“Adults keep saying: ‘We owe it to the young people to give them hope.’ But I don’t want your hope. I don’t want you to be hopeful. I want you to panic. I want you to feel the fear I feel every day. And then I want you to act. I want you to act as you would in a crisis. I want you to act as if our house is on fire. Because it is.” Greta Thunberg.
If reality only exists in relation to unreality, who are we to question the unreal, we who are merely real?
“Both what I know about myself and what I do not know will therefore be my testimony to you, since what I know I have seen by your light, and what I do not know is from my own darknesses, not yet scattered by your noonday gaze…. So, though memory is in my memory when I remember remembering, both forgetting and remembering are in my memory when I remember forgetting—remembering that I forget, and forgetting what I once remembered.” St Augustine, Confessions, Book Ten.
News of Abliq’s terminal illness has begun circulating on social media.
Was he ever real? And what of those he has remembered, and forgotten? Is there a populist who can stimulate their regurgitation from his unconscious, put them back together again, make them feel real enough to survive him?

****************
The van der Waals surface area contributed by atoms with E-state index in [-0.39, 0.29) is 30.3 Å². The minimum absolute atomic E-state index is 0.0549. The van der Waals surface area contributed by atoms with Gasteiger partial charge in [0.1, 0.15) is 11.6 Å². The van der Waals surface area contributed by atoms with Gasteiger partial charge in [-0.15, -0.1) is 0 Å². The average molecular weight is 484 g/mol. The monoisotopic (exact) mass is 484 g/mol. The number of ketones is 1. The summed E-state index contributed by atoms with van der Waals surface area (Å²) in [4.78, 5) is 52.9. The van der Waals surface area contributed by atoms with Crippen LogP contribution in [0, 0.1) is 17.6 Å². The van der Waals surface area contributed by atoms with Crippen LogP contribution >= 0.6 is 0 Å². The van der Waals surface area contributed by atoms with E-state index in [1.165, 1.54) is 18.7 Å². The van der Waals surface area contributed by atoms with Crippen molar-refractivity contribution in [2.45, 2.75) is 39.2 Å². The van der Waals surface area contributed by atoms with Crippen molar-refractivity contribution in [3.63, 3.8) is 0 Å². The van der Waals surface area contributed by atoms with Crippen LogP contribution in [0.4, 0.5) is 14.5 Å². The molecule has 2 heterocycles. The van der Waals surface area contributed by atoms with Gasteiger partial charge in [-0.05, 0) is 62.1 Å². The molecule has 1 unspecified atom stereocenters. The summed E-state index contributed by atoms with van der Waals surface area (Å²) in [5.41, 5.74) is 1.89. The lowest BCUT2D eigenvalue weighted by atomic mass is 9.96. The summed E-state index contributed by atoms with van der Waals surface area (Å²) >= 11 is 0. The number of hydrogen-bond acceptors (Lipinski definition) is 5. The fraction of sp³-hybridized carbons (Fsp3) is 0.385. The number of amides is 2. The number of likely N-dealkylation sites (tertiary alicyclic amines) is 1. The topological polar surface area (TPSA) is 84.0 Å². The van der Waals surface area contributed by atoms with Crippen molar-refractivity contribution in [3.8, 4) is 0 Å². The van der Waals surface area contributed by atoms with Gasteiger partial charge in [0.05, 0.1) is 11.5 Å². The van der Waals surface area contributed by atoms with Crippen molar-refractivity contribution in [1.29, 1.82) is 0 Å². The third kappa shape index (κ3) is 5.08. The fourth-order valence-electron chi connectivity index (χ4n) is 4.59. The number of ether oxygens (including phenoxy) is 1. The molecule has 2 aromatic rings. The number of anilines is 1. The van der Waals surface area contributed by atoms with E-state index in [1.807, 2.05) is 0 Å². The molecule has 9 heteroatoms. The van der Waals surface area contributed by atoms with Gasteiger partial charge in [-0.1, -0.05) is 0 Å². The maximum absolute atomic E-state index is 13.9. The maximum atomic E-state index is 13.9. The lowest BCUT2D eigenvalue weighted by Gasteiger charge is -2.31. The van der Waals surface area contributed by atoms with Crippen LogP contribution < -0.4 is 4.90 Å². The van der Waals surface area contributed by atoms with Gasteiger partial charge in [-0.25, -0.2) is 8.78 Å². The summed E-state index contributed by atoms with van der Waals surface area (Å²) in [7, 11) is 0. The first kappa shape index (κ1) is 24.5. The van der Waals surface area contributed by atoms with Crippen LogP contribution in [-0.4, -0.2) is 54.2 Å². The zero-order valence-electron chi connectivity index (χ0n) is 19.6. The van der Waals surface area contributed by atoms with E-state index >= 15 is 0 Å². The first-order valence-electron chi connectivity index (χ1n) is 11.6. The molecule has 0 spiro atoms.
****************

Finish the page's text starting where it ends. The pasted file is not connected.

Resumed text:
Where is the Moon real? Not the lump of rock, whose physical presence three or four hundred thousand kilometres away in the sky and tidal effects on Earth are real enough, or as real as we are. No, not that moon, but the Moon, the creature of antiquity, the voice of the heart, of human emergence from universal mind. Where does it survive NASA’s landing, and socially engineered equality, and exclusive religiosity, and populist claims of humanity’s responsibility for climate change, and Abliq’s rudimentary algorithms of solar and lunar position? Where is it safe from judgement and perfection, exploitation and habitation, logic and priority, identity and death? In Country, in short, where the Underworld is tangible, and secret business resonates as powerfully today as it did 50,000 years ago; in consciousness of the unconscious, seventy years of dreams of a lifespan transforming 13.8 billion years into occupied space; a space always and forever occupied by Abliq’s absence as the Other.